Globalisation – Autenticity can also be seen to be a backlash against the tyranny of choice that globalsiation has provided. Retailers in the west have created giant sheds to handle their massively expanded but similar product lines. This has promoted a homogeneity in many product lines. It has also promoted a throwaway culture: H&M clothing for instance – which is at odds with environmental concerns, particularly when you think about what goes into growing cotton. On the plus side it has also created opportunities for mass bespoke manufacture – supporting various subcultures through ecommerce and better logistics.
Marketing – finally marketing has changed from being intuitative and demand-driven to being much more data and insights driven in nature and this has affected the product development process with every aspect of it undergoing scrutiny. The key challenge is that often people don’t really know that they want, but the space for vision is now lacking.
One of the digital tools that I have encouraged use of at work is CoverItLive. It consists of two elements: a dashboard and an embeddable module which is compatible with many media company content management systems to share content and engage in conversations. So live blogging of an event (we’ve used it for the UK budget announcement and social media conferences we’ve attended) or live interaction like a question-and-answer session. It looks like they have been hacked looking at this announcement this morning:
CoveritLive recently discovered that certain proprietary data files were accessed without authorization starting on or about January 7, 2012. We have not yet determined if, or to what extent, CoveritLive account information (i.e., user names, email addresses and/or passwords) was accessed. We do know, however, that no financial account information has been compromised.
Our investigation is ongoing, and, as a precautionary measure, we will implement required password resets for all active CoveritLive accounts. We plan for this process to begin Saturday January 14, 2012 at 12 AM EDT (5 AM GMT). The next time you log in after the process has begun, you will be asked to change your password before you will be allowed into your account. NOTE: we do not anticipate that you will experience a disruption in your event if you are using CoveritLive while the change is invoked.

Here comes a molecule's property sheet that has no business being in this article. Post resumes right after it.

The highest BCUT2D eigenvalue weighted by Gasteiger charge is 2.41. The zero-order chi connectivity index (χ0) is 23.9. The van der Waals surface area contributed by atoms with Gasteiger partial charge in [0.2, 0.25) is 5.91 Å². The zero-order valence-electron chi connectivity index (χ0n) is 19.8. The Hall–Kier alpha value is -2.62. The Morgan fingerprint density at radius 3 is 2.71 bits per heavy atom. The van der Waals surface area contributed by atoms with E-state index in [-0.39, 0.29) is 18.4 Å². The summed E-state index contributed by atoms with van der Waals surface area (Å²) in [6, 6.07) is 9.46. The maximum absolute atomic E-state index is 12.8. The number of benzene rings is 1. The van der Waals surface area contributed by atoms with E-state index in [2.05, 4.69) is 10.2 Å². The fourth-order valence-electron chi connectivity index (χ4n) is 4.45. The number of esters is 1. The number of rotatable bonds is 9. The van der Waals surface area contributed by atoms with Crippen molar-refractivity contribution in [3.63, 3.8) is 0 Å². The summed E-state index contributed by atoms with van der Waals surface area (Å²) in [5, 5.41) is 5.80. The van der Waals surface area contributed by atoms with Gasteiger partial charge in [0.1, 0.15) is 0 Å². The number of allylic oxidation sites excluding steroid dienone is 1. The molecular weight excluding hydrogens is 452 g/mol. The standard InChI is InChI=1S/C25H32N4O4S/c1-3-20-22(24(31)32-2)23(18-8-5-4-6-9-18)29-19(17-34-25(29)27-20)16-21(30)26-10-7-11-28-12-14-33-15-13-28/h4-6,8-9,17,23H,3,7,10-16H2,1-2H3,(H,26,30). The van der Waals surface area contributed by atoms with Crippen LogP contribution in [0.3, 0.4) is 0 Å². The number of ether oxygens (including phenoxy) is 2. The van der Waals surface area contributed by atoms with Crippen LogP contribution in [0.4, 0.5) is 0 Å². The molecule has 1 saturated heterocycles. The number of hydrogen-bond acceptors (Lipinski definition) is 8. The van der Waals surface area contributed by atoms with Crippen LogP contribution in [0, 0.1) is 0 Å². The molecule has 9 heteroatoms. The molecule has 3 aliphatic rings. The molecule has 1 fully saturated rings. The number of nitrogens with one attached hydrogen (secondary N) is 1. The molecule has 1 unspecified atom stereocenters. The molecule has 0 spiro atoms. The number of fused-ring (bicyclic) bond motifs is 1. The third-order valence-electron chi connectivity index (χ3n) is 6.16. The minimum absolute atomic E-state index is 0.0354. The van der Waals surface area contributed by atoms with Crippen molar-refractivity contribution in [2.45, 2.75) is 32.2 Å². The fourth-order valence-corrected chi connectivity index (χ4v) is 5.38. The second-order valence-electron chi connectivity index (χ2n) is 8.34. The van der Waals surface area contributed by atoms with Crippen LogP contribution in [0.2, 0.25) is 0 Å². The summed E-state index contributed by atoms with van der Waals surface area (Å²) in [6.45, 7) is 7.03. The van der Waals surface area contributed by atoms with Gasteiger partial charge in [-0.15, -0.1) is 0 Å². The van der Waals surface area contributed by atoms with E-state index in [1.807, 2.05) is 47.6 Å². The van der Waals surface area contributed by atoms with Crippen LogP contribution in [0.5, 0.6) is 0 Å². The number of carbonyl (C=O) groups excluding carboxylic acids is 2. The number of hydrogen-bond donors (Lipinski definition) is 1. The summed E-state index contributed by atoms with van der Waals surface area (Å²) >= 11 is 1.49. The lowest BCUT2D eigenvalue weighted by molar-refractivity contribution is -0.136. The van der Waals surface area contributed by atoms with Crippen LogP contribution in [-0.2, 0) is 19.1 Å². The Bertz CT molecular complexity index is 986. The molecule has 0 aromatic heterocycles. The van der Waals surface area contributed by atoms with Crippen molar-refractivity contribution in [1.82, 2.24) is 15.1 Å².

Your password and all account passwords are encrypted as a standard CoveritLive information security practice, and we have no evidence that an unauthorized individual has actually retrieved, or is using such data. However, out of an abundance of caution we recommend that if you registered for CoveritLive using an email address and password combination that you use for other online accounts, you should immediately create unique passwords or new login credentials for those other sites and accounts.
We take this matter very seriously and will continue to work to ensure that all appropriate measures are taken to protect your personal information from unauthorized access. We also would like to take this moment to remind you of a couple of tips that should always be followed:
Do not open emails from senders you do not know. Be especially cautious of “phishing” emails, where the sender tries to trick the recipient into disclosing confidential or personal information.
Do not share personal or sensitive information via email. Legitimate companies will not attempt to collect personal information outside of a secure website.
We regret any inconvenience that this password change process may cause you. Please do not hesitate to contact us at email@example.com if you have any questions.